JRHS 2015; 15(3): 159-162

Copyright© Journal of Research in Health Sciences

Respiratory Symptoms and Pulmonary Function Tests among Galvanized Workers Exposed To Zinc Oxide

Omid Aminian (MD)a, Hamidreza Zeinodin (MD)a, Khosro Sadeghniiat-Haghighi (MD)b, and Nazanin Izadi (MD)a*

a Center for Research on Occupational Diseases, Tehran University of Medical Sciences, Tehran, Iran

b Sleep Research Center, Tehran University of Medical Sciences, Tehran, Iran

* Correspondence: Nazanin Izadi (MD), E-mail: nazanin.izadi@gmail.com

Received: 13 January 2015, Revised: 26 May 2015, Accepted: 30 June 2015, Available online: 02 July 2015


Background: Galvanization is the process of coating steel or cast iron pieces with a thin layer of zinc allowing protection against corrosion. One of the important hazards in this industry is exposure to zinc compounds specially zinc oxide fumes and dusts. In this study, we evaluated chronic effects of zinc oxide on the respiratory tract of galvanizers.

Methods: Overall, 188 workers were selected from Arak galvanization plant in 2012 , 71 galvanizers as exposed group and 117 workers from other departments of plants as control group. Information was collected using American Thoracic Society (ATS) standard questionnaire, physical examination and demographic data sheet. Pulmonary function tests were measured for all subjects. Exposure assessment was done with NIOSH 7030 method.

Results: The  Personal Breathing Zone (PBZ) air sampling results for zinc ranged from 6.61 to 8.25 mg/m³ above the permissible levels (Time weighted average; TWA:2 mg/m³). The prevalence of the respiratory symptoms such as dyspnea, throat and nose irritation in the exposed group was significantly (P<0.01) more than the control group. Decreasing in average percent in all spirometric parameters were seen in the galvanizers who exposed to zinc oxide fumes and dusts. The prevalence of obstructive respiratory disease was significantly (P=0.034) higher in the exposed group.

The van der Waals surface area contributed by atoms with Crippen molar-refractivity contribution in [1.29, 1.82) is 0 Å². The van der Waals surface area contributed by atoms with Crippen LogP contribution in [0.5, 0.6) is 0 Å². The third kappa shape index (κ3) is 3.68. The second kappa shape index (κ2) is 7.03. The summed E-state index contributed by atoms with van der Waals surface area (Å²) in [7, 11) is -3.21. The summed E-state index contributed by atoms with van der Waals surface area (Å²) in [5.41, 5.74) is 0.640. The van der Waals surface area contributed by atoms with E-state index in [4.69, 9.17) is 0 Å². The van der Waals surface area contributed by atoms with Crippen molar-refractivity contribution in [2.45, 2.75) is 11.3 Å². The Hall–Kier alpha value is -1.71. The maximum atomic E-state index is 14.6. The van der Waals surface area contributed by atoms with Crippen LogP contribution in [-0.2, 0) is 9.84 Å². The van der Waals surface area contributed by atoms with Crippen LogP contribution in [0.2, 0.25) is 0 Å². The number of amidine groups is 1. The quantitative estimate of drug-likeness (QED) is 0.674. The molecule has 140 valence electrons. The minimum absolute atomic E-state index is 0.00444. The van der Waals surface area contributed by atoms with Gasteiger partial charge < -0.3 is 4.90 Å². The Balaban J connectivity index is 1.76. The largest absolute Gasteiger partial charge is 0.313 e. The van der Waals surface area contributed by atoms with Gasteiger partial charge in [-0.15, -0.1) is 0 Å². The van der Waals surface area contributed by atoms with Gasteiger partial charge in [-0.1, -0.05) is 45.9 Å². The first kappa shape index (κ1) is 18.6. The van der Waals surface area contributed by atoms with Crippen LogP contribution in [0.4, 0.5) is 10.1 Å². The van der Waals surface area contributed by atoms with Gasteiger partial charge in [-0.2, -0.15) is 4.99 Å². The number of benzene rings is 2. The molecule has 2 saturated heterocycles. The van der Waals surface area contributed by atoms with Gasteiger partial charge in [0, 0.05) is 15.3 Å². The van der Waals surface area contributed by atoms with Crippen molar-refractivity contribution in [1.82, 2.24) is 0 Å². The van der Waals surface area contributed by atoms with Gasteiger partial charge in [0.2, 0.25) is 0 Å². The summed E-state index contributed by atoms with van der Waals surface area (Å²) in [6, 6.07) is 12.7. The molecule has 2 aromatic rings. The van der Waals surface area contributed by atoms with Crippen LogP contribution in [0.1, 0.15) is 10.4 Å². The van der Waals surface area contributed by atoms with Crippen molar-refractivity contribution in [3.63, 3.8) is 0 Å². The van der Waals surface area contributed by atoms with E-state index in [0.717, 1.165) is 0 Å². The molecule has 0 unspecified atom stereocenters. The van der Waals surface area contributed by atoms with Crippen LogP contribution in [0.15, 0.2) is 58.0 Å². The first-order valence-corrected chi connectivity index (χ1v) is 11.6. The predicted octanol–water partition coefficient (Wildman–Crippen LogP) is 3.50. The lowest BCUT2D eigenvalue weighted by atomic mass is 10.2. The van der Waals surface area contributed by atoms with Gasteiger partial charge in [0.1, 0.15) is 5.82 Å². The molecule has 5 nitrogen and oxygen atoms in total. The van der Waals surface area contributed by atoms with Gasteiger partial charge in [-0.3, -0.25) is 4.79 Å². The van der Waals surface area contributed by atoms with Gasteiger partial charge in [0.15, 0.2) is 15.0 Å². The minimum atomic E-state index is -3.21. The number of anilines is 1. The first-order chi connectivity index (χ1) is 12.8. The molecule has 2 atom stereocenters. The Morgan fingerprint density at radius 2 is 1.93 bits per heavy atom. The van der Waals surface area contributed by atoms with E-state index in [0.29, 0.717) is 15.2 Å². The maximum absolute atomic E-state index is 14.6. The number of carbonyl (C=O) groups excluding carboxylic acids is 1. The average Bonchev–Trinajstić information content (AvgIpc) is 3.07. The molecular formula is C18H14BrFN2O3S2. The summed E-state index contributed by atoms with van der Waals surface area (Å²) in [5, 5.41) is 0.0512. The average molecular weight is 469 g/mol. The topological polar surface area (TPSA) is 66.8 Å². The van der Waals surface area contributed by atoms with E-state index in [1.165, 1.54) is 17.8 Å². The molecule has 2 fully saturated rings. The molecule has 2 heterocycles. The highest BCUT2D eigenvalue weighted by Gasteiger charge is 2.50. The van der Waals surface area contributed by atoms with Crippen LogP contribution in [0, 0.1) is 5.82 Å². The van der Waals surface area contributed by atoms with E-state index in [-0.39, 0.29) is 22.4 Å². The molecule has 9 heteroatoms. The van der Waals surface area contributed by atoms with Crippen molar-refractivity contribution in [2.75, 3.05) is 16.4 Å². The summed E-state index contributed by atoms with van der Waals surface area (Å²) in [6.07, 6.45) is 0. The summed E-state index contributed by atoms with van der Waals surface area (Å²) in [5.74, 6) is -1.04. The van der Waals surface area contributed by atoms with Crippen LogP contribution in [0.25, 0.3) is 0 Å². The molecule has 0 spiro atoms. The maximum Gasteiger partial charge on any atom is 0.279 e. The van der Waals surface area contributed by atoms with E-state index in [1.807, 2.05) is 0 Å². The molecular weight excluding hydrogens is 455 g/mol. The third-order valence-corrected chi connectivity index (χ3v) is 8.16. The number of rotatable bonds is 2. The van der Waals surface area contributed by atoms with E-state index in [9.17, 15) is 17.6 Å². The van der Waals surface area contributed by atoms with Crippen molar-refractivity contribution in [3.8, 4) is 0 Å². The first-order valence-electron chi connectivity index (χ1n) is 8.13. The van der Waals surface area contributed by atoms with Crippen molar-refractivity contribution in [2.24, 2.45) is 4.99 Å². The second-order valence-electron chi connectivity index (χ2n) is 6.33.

Conclusions: High workplace zinc levels are associated with an increase in respiratory morbidity in galvanizers. Therefore administrators should evaluate these workers with periodic medical examinations and implement respiratory protection program in the working areas.

Keywords: Respiratory Symptoms, Pulmonary Function Tests, Galvanized Workers, Zinc Oxide


Galvanization is the process of coating iron and steel pieces with a thin layer of zinc that causes complete protection from corrosion 1-4. Two techniques of galvanization were done including hot dip galvanization (warm method) by passing the steel through a molten bath of zinc at the temperature of around 460 degrees Celsius. Another technique is electro galvanizing which deposits the layer of zinc from an aqueous electrolyte by electroplating. The subject of this study is warm galvanization, which has two phases. The first phase is pretreatment including the degreasing, acid pickling and fluxing. The second one is treatment in which the materials are submersed into galvanizing kettles containing molten zinc1. Fume exposure is the most important hazard in this industry which contains zinc chloride, ammonium and zinc oxide (ZnO), other hazards are heavy metal fumes especially zinc and hydrochloric acid vapors 2,3.